Science Inventory

PERCEPTION OF MERCURY RISK INFORMATION

Citation:

Petersen*, D. PERCEPTION OF MERCURY RISK INFORMATION. Presented at Society of Environmental Toxicology and Chemistry, Portland, OR, November 14 - 18, 2004.

Impact/Purpose:

To inform the public.

Description:

Approximately 8% of American women have blood Mercury levels exceeding the EPA reference dose (a dose below which symptoms would be unlikely). The children of these women are at risk of neurological deficits (lower IQ scores) primarily because of the mother's consumption of contaminated fish. In many areas of the country, certain populations of subsistence fishermen are at even higher risk for toxicity because of their very high consumption of contaminated fish. Even affluent health conscious high-end fish consumers that eat swordfish or Sea Bass several times a week are exhibiting symptoms of Mercury toxicity including paresthesias to the extremities. These health risks of Persistent Bioaccumulative Toxicants (PBT) such as methyl-mercury are often underestimated because their amplification in the food chain results in toxicity, even though ambient levels of these PBTs are within seemingly acceptable limits in the water itself. Two concerns have developed from this situation, (1) some of the affected groups have not been identified, and (2) means of effectively communicating the possible risk to the affected groups does not readily exist. We have conducted a series of focus groups throughout the United States and have identified the primary issues surrounding how fish consumers perceive the risks. The primary factors and the regional differences can be used to make Mercury risk communication messages more effective.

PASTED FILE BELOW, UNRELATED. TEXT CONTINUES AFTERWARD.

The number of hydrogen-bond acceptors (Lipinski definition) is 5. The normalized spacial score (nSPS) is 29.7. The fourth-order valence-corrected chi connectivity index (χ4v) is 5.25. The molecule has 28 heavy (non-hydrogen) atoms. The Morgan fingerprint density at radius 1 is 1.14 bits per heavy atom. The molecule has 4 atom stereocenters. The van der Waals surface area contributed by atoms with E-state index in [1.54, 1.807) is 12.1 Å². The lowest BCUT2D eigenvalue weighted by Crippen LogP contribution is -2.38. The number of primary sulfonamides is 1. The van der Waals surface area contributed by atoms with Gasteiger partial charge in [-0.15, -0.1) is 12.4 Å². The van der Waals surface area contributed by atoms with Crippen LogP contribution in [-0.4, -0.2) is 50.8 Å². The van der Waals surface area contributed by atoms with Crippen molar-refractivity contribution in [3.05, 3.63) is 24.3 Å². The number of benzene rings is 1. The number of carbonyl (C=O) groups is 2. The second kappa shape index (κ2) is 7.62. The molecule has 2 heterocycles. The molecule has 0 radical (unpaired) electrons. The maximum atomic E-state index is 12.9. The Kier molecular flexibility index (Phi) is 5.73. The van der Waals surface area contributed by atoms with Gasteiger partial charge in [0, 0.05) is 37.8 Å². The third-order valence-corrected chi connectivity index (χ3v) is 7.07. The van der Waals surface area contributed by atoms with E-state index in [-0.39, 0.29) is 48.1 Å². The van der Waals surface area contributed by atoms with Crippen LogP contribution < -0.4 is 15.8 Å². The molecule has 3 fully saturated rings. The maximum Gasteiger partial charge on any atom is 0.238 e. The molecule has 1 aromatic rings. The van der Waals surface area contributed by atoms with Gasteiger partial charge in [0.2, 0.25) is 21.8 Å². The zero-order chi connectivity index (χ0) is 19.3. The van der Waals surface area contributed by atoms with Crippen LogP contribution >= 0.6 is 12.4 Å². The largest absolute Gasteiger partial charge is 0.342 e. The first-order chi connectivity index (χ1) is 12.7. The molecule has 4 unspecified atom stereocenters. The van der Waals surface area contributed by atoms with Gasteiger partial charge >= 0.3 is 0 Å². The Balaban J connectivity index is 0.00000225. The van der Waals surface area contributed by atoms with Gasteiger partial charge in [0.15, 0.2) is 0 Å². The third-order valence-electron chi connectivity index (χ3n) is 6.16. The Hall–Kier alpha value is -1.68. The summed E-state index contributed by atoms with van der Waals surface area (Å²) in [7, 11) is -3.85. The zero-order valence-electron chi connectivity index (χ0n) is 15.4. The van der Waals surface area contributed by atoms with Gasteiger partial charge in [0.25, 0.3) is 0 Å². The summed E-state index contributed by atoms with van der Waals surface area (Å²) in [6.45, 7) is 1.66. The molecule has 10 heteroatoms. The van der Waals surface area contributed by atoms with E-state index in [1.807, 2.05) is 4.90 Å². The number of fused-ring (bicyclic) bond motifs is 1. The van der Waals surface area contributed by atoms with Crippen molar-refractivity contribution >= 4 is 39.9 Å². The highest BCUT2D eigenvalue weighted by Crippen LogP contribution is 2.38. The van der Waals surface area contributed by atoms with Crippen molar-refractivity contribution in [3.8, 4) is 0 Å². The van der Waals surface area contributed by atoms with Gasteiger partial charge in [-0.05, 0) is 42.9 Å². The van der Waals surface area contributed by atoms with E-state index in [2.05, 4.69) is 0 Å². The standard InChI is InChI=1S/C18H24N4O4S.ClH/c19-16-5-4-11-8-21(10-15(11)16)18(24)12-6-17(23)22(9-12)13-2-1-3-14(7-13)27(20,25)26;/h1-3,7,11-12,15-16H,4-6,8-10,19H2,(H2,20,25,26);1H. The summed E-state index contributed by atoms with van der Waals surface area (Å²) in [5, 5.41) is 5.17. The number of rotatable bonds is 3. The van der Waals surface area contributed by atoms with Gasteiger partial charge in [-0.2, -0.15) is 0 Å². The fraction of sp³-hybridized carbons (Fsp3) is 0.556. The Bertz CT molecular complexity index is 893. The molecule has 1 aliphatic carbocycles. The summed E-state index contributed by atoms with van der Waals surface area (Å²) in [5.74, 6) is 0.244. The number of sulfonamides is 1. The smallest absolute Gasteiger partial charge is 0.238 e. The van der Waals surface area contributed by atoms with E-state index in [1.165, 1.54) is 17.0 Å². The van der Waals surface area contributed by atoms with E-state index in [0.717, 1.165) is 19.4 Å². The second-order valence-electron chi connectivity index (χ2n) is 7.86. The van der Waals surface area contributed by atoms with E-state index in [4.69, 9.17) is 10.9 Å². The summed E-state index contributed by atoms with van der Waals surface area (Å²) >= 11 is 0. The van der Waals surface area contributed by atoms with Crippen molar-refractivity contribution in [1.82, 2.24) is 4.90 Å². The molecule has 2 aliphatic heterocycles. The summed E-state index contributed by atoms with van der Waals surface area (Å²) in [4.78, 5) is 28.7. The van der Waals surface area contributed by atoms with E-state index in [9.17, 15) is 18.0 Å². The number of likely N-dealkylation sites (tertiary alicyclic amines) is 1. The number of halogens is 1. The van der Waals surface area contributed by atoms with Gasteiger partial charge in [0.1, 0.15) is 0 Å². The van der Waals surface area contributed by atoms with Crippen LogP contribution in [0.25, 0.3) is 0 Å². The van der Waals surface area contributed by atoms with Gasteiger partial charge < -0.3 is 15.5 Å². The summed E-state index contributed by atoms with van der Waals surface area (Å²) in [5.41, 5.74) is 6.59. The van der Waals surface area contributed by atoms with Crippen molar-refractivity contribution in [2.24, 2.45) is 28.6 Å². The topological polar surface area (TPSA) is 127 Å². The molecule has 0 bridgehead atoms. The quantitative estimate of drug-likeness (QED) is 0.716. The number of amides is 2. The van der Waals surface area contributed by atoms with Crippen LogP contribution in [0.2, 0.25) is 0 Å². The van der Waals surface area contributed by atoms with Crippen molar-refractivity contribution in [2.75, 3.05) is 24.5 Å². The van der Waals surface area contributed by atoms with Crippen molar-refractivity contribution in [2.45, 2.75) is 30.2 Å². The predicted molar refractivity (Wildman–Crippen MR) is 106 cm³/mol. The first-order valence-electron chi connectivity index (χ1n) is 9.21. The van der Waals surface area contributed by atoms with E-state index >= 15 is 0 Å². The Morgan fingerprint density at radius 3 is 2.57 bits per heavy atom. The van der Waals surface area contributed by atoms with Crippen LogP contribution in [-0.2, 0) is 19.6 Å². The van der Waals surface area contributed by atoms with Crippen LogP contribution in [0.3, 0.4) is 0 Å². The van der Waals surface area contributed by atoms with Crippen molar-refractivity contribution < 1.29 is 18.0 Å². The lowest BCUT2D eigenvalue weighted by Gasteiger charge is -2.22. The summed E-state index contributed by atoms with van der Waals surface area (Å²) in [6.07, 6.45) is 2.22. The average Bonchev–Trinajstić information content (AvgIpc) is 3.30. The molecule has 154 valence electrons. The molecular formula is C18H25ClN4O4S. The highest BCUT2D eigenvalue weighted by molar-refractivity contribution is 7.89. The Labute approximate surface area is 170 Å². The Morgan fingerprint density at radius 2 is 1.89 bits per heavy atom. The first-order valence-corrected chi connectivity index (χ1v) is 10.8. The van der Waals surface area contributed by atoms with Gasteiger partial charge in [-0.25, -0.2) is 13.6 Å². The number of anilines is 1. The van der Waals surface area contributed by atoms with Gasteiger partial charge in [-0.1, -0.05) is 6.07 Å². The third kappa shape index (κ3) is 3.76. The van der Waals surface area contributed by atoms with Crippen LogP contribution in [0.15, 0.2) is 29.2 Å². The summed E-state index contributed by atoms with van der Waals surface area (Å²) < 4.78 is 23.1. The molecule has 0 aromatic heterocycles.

Record Details:

Record Type: DOCUMENT (PRESENTATION/ABSTRACT)
Product Published Date: 11/14/2004
Record Last Revised: 09/12/2008
OMB Category: Other
Record ID: 88505

Organization:

U.S. ENVIRONMENTAL PROTECTION AGENCY

OFFICE OF RESEARCH AND DEVELOPMENT

NATIONAL RISK MANAGEMENT RESEARCH LABORATORY

TECHNOLOGY TRANSFER AND SUPPORT DIVISION

TECHNOLOGY TRANSFER BRANCH